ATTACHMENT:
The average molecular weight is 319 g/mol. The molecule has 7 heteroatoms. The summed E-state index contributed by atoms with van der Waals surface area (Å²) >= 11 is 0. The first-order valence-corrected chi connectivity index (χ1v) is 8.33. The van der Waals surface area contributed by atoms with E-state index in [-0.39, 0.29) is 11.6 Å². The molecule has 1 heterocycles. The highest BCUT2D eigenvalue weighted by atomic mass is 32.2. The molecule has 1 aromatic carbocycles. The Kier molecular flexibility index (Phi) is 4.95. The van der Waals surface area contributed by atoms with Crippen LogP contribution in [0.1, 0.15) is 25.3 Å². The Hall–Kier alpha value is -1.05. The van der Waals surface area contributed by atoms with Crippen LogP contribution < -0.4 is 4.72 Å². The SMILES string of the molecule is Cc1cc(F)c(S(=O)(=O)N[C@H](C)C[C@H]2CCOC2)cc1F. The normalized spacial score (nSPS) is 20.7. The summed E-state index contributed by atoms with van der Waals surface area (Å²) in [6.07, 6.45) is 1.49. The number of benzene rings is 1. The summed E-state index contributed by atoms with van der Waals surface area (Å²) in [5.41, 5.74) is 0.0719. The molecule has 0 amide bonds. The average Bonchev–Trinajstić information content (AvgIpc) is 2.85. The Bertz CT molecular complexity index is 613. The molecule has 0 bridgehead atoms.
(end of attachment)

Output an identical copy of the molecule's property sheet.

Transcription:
The average molecular weight is 319 g/mol. The molecule has 7 heteroatoms. The summed E-state index contributed by atoms with van der Waals surface area (Å²) >= 11 is 0. The first-order valence-corrected chi connectivity index (χ1v) is 8.33. The van der Waals surface area contributed by atoms with E-state index in [-0.39, 0.29) is 11.6 Å². The molecule has 1 heterocycles. The highest BCUT2D eigenvalue weighted by atomic mass is 32.2. The molecule has 1 aromatic carbocycles. The Kier molecular flexibility index (Phi) is 4.95. The van der Waals surface area contributed by atoms with Crippen LogP contribution in [0.1, 0.15) is 25.3 Å². The Hall–Kier alpha value is -1.05. The van der Waals surface area contributed by atoms with Crippen LogP contribution < -0.4 is 4.72 Å². The SMILES string of the molecule is Cc1cc(F)c(S(=O)(=O)N[C@H](C)C[C@H]2CCOC2)cc1F. The normalized spacial score (nSPS) is 20.7. The summed E-state index contributed by atoms with van der Waals surface area (Å²) in [6.07, 6.45) is 1.49. The number of benzene rings is 1. The summed E-state index contributed by atoms with van der Waals surface area (Å²) in [5.41, 5.74) is 0.0719. The molecule has 0 amide bonds. The average Bonchev–Trinajstić information content (AvgIpc) is 2.85. The Bertz CT molecular complexity index is 613. The molecule has 0 bridgehead atoms.